Archive for the ‘Law & order’ Category

G 20 Summit – Massive Militarized Police Presence in Pittsburgh

September 27th, 2009 1 comment
militarized riot gear - including shotgun - at Thomas Merton Center peaceful rally & march (9/25/09)

shotgun bearing troops in riot gear disrupt a Thomas Merton Center G 20 peaceful rally & march (9/25/09)

[Update 1 – I was 1 of the 50 who filed complaints w/CPRB – see: Protesters blast police response, Oakland arrests ]

[Update 2 – just learned that this was a National Special Security Event

[Update 3: 10/2/09  watch Democracy Now! segment

[Update 4: 11/1/11 – I just came across this video of the G 20 in Toronto in June 2010. Looks really bad. One police tactic I saw also used in Pittsburgh was when police (in full riot gear) marched in lockstep, aggressively towards protesters, while pounding their shields as they walked. It sickened me. I thought of Nazi Germany and Rome. – end updates]

My kids go to school in Pittsburgh, so on Thursday I headed out to see them and witness and participate in the G 20 Summit protests.

Because the G 20 Summit provides a world stage, I was there to warm of “climate destruction ahead” and to advocate for a substantive global warming agenda for the upcoming December Copenhagen Climate Conference negotiations.

But there are other major pressing economic policy  issues related to the need to regulate global finance in light of economic collapse, as well as to re-conceptualize global “free trade” and economic development frameworks to protect labor and promote economic and social justice.

riot gear clad troops push through crowd at a peaceful permitted rally

riot gear clad troops push through crowd at a peaceful permitted G 20 protest rally

I was appalled by what I saw – and I’m obviously not talking about my kids. It sure looked different than the welcoming Pittsburgh I visited, photographed and posted here.

I’ve never been on the wrong end of a shotgun before. Face to face – it is not a good feeling.

Downtown Pittsburgh in military lockdown.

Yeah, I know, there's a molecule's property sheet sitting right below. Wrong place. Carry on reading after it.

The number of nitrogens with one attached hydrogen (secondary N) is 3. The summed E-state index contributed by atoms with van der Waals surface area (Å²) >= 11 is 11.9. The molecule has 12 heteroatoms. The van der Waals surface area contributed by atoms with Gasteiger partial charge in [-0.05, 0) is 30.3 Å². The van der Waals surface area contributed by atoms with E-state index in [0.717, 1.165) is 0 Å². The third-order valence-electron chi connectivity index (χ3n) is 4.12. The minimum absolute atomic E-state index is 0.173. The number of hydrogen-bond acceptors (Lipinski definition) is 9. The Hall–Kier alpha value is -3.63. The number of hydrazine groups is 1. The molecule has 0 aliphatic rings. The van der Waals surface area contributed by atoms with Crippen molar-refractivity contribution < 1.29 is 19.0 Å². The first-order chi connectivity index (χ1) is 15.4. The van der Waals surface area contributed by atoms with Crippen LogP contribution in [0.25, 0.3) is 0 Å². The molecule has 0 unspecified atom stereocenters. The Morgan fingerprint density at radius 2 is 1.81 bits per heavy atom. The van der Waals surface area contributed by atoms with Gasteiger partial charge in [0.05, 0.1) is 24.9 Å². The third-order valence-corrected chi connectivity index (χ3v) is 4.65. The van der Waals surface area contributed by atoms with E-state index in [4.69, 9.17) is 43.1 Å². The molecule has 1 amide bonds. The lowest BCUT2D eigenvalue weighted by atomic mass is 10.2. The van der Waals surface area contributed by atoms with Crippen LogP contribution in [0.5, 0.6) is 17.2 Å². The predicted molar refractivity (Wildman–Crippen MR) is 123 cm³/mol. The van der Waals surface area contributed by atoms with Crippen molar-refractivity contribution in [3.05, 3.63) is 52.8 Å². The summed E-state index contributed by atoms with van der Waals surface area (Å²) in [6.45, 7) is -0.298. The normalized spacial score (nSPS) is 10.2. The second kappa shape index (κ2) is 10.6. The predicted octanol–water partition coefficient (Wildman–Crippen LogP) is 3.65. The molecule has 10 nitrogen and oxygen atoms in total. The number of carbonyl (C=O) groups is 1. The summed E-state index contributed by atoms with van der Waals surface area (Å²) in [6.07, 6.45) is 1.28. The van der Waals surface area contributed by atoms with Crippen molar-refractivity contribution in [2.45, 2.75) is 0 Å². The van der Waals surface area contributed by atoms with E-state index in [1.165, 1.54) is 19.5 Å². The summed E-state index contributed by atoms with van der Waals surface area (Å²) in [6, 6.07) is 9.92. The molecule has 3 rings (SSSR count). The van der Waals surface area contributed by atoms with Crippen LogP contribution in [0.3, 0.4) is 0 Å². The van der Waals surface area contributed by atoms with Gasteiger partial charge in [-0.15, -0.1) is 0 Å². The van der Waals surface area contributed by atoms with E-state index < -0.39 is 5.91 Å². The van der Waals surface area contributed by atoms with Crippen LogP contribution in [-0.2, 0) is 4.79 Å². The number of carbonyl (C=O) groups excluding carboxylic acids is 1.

Downtown Pittsburgh in military lockdown.

But that’s not nearly all I saw. There were the dogs, Humvee roadblocks, no pedestrian zones, downtown lockdown, fenced off areas, designated protest zone, hundreds (thousands?) of military troops, helicopters, constant overhead military aircraft (F-16’s?), chemical gases, and even – the first time ever deployed in the US – ear splitting sonic crowd control technology.

There were a handful of anarchists – some possibly prone to violence – among a few thousand peaceful protesters. Dozens of college students, observers, media, and everyday local people were included in the crowds that police indiscriminately controlled and managed as violent. (listen to this for police state tactics)

Overwhelmingly peaceful people were met by a massive show of militarized police force. Riot gear armored police and military troops significantly outnumbered protestors.

I personally witnessed provocative, intimidating and repressive military tactics I had imagined were limited to third world countries, not the freedom loving USA. I directly experienced this when a group of 15 or so military troops – in full riot gear – marched aggressively and directly through a crowd at the Merton Center Rally. The crowd was attending a peaceful permitted rally before a march.

University of Pittsburgh study has ideas

University of Pittsburgh student has ideas

Small groups of anarchists - do these kids look scary to you?

Small groups of anarchists - do these kids look scary to you?

I talked to several people, all of whom described similar examples of where police and military units initiated violence, precipitated violence, or severely over reacted to minor threats associated with overwhelmingly non-violent protests.

After I got home I viewed several YouTube videos of events that confirmed this overreaction – just do the Google and see for yourself. The tear gassing of University of Pittsburgh students looked particularly egregious.

This level of militarized intimidation is un-American and raises serious questions about constitutionally guaranteed rights of dissent and protest – free speech, association, and opportunity to petition government for redress of grievances.

These are not mere words to me – I believe strongly in them. I watched videos where the protestors appealed to military units to respect their constitutional rights, only to have the troops ignore them while arbitrarily declaring peaceful protest illegal assembly. The scenes were redolent of a police state.